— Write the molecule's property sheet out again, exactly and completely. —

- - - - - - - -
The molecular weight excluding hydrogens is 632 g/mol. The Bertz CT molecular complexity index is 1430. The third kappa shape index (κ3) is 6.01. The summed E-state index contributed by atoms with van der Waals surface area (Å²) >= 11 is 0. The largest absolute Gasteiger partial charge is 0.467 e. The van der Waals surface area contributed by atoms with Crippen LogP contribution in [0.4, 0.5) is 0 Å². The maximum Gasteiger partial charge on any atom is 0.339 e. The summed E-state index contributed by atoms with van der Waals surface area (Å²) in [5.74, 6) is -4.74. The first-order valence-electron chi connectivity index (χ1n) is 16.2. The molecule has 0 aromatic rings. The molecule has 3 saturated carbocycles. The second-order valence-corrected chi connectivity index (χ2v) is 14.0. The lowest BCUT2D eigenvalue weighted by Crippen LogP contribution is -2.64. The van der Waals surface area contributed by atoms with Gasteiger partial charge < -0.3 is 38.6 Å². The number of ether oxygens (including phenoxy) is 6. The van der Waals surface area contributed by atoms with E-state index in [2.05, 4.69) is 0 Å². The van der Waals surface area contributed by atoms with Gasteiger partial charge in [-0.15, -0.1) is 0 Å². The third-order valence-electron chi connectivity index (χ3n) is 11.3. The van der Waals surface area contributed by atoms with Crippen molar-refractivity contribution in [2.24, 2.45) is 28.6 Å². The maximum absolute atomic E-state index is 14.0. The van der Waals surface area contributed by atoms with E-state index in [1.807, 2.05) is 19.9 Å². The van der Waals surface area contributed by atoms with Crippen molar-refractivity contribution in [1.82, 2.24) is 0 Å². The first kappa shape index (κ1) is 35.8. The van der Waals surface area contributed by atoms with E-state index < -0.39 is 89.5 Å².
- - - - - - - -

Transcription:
The molecular weight excluding hydrogens is 632 g/mol. The Bertz CT molecular complexity index is 1430. The third kappa shape index (κ3) is 6.01. The summed E-state index contributed by atoms with van der Waals surface area (Å²) >= 11 is 0. The largest absolute Gasteiger partial charge is 0.467 e. The van der Waals surface area contributed by atoms with Crippen LogP contribution in [0.4, 0.5) is 0 Å². The maximum Gasteiger partial charge on any atom is 0.339 e. The summed E-state index contributed by atoms with van der Waals surface area (Å²) in [5.74, 6) is -4.74. The first-order valence-electron chi connectivity index (χ1n) is 16.2. The molecule has 0 aromatic rings. The molecule has 3 saturated carbocycles. The second-order valence-corrected chi connectivity index (χ2v) is 14.0. The lowest BCUT2D eigenvalue weighted by Crippen LogP contribution is -2.64. The van der Waals surface area contributed by atoms with Gasteiger partial charge < -0.3 is 38.6 Å². The number of ether oxygens (including phenoxy) is 6. The van der Waals surface area contributed by atoms with E-state index in [2.05, 4.69) is 0 Å². The van der Waals surface area contributed by atoms with Gasteiger partial charge in [-0.15, -0.1) is 0 Å². The third-order valence-electron chi connectivity index (χ3n) is 11.3. The van der Waals surface area contributed by atoms with Crippen molar-refractivity contribution in [2.24, 2.45) is 28.6 Å². The maximum absolute atomic E-state index is 14.0. The van der Waals surface area contributed by atoms with E-state index in [1.807, 2.05) is 19.9 Å². The van der Waals surface area contributed by atoms with Crippen molar-refractivity contribution in [1.82, 2.24) is 0 Å². The first kappa shape index (κ1) is 35.8. The van der Waals surface area contributed by atoms with E-state index < -0.39 is 89.5 Å².